The learners will research local nonprofits. Have three stations set up in the classroom: Station 1 - telephone books, Station 2 – computer(s), and Station 3 - local newspapers/publications. Before dividing learners into three groups, brainstorm and list key words learners can look for when searching in the Yellow Pages, on the web, and in the local newspapers/publications. (For the Yellow Pages search, look under headings such as: Churches, Human Services Organizations, Social Service Organizations, Hospitals, Mental Health Services, Humane Societies, Youth Organizations and Centers, as well as the names of specific local relief agencies such as: Red Cross, Boys and Girls Club, Girls, Inc., zoos, libraries, museums, orchestras, etc. For the Web search, go to www.idealist.org. Under Advanced Searches, click on “Organizations” and type in the State and City. The Research Organizer (see Attachment One) should be duplicated, two-sided, with several distributed to each research group.
Divide learners into three groups and instruct each group to find local nonprofit organizations. Learners will keep a record of the organizations they find using the Research Organizer. Have each group of learners circulate to each station.
Share the results of the research as a class. On a display board or chart paper record all the nonprofits the learners have found. Discuss why each organization is a nonprofit and the community need it addresses. Discuss how each organization helps the community. Identify the organization as providing a good or a service for the community. For example, Goodwill provides goods like clothing and household items and Boy Scouts of America provide youth development activities.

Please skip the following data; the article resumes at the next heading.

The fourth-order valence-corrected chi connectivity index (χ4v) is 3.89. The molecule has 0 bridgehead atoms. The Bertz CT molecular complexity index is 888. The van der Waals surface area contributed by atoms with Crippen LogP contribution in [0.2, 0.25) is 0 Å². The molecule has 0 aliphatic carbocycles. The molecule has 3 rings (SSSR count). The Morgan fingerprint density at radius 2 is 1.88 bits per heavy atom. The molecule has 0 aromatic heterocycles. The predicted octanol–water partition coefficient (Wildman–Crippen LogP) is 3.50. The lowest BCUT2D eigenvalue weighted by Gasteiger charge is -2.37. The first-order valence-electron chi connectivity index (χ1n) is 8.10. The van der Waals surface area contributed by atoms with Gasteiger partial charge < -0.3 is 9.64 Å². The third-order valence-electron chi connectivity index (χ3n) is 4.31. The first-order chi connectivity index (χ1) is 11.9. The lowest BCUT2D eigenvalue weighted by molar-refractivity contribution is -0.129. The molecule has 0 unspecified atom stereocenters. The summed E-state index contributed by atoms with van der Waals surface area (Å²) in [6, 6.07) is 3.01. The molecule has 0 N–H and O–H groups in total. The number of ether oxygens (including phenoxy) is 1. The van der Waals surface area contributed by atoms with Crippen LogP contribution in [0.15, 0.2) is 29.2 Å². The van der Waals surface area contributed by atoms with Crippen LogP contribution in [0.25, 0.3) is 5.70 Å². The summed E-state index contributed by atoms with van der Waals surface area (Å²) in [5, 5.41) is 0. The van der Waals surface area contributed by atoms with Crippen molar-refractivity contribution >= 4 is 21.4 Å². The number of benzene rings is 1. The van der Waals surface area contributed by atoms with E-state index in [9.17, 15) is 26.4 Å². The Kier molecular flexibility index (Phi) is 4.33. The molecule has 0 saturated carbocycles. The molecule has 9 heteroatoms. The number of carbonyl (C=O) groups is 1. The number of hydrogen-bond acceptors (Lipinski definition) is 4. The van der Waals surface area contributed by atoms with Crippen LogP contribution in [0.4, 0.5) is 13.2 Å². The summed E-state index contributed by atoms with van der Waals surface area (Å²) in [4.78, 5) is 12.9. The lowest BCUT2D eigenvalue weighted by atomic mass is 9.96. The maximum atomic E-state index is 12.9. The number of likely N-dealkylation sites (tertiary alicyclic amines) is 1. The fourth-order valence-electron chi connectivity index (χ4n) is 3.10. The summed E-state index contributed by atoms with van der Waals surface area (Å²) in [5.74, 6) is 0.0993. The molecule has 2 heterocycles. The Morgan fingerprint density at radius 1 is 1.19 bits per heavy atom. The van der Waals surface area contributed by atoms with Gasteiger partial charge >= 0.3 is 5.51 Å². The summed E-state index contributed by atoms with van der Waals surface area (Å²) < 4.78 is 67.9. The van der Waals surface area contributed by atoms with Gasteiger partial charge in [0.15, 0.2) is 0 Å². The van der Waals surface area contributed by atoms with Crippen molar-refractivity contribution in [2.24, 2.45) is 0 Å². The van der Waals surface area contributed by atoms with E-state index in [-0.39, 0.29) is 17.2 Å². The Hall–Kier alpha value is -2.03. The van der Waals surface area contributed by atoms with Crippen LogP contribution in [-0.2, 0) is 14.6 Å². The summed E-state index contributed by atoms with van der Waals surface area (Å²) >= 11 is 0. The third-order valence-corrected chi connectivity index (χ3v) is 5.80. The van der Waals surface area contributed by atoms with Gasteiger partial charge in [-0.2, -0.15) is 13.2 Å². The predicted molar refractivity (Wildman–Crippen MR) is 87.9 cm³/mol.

Tell the learners that nonprofit organizations are usually categorized as health, education, social services, arts and culture, housing and community development, religion, civic participation and advocacy, and international assistance.
Distribute graph paper to each learner. Label the horizontal line with the categories of the nonprofit organizations, the vertical line with community appropriate increments, and title the graph Nonprofit Organizations in my Community. Create a bar graph with the information. An optional graph is available in Nonprofit Organizations in my Community (Handout Two). The number increments can be adapted to be appropriate to the local community.
After the graph is completed, pose the discussion question, “How is the quality of life enhanced by the nonprofit organizations in our community? How would life in our community change if we did not have nonprofit organizations?” Have the learners journal their thoughts and share their ideas.
Have learners draw a picture of nonprofits in action, (i.e., using Habitat for Humanity, learners could draw people building a house, or for the library it could be a picture of the building with people coming out carrying books). A sentence should be written and attached to each picture about why the organization is a nonprofit and how it enhances community life. The drawings could be made into a class mural or collage for display.
Strand PHIL.I Definitions of Philanthropy
Standard DP 03. Names and Types of Organizations within the Civil Society Sector
Benchmark E.1 Name and recognize the civil society sector as a separate part of the community.
Benchmark E.2 Name an example of a civil society charitable organization.
Strand PHIL.II Philanthropy and Civil Society
Standard PCS 04. Philanthropy and Geography
Benchmark E.2 Identify and describe how civil society organizations help the community.